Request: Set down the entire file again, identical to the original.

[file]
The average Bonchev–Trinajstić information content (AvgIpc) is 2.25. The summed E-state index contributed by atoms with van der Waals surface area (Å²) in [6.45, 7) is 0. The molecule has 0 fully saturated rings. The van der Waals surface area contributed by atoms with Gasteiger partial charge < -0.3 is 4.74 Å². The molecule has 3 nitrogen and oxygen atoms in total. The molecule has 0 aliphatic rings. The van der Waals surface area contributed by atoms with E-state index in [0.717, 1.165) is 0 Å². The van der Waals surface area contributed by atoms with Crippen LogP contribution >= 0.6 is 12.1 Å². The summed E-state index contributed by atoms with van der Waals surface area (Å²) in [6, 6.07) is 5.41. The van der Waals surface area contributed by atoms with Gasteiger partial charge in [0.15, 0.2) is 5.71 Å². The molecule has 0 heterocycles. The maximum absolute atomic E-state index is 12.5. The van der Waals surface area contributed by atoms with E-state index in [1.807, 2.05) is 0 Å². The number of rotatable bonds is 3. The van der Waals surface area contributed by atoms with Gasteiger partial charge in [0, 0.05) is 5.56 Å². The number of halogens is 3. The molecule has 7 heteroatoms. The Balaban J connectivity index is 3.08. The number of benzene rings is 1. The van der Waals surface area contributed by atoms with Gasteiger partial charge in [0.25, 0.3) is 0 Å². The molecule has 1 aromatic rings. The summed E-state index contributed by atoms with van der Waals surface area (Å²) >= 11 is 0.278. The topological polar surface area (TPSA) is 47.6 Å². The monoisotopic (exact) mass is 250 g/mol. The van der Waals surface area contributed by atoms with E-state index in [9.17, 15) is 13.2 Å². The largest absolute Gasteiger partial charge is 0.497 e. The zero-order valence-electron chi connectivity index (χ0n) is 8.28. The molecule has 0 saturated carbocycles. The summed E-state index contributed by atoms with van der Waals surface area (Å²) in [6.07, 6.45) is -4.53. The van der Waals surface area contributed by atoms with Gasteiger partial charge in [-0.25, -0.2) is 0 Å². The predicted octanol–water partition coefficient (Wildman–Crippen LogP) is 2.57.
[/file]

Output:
The average Bonchev–Trinajstić information content (AvgIpc) is 2.25. The summed E-state index contributed by atoms with van der Waals surface area (Å²) in [6.45, 7) is 0. The molecule has 0 fully saturated rings. The van der Waals surface area contributed by atoms with Gasteiger partial charge < -0.3 is 4.74 Å². The molecule has 3 nitrogen and oxygen atoms in total. The molecule has 0 aliphatic rings. The van der Waals surface area contributed by atoms with E-state index in [0.717, 1.165) is 0 Å². The van der Waals surface area contributed by atoms with Crippen LogP contribution >= 0.6 is 12.1 Å². The summed E-state index contributed by atoms with van der Waals surface area (Å²) in [6, 6.07) is 5.41. The van der Waals surface area contributed by atoms with Gasteiger partial charge in [0.15, 0.2) is 5.71 Å². The molecule has 0 heterocycles. The maximum absolute atomic E-state index is 12.5. The van der Waals surface area contributed by atoms with E-state index in [1.807, 2.05) is 0 Å². The number of rotatable bonds is 3. The van der Waals surface area contributed by atoms with Gasteiger partial charge in [0, 0.05) is 5.56 Å². The number of halogens is 3. The molecule has 7 heteroatoms. The Balaban J connectivity index is 3.08. The number of benzene rings is 1. The van der Waals surface area contributed by atoms with Gasteiger partial charge in [0.25, 0.3) is 0 Å². The molecule has 1 aromatic rings. The summed E-state index contributed by atoms with van der Waals surface area (Å²) >= 11 is 0.278. The topological polar surface area (TPSA) is 47.6 Å². The monoisotopic (exact) mass is 250 g/mol. The van der Waals surface area contributed by atoms with E-state index in [9.17, 15) is 13.2 Å². The largest absolute Gasteiger partial charge is 0.497 e. The zero-order valence-electron chi connectivity index (χ0n) is 8.28. The molecule has 0 saturated carbocycles. The summed E-state index contributed by atoms with van der Waals surface area (Å²) in [6.07, 6.45) is -4.53. The van der Waals surface area contributed by atoms with Gasteiger partial charge in [-0.25, -0.2) is 0 Å². The predicted octanol–water partition coefficient (Wildman–Crippen LogP) is 2.57.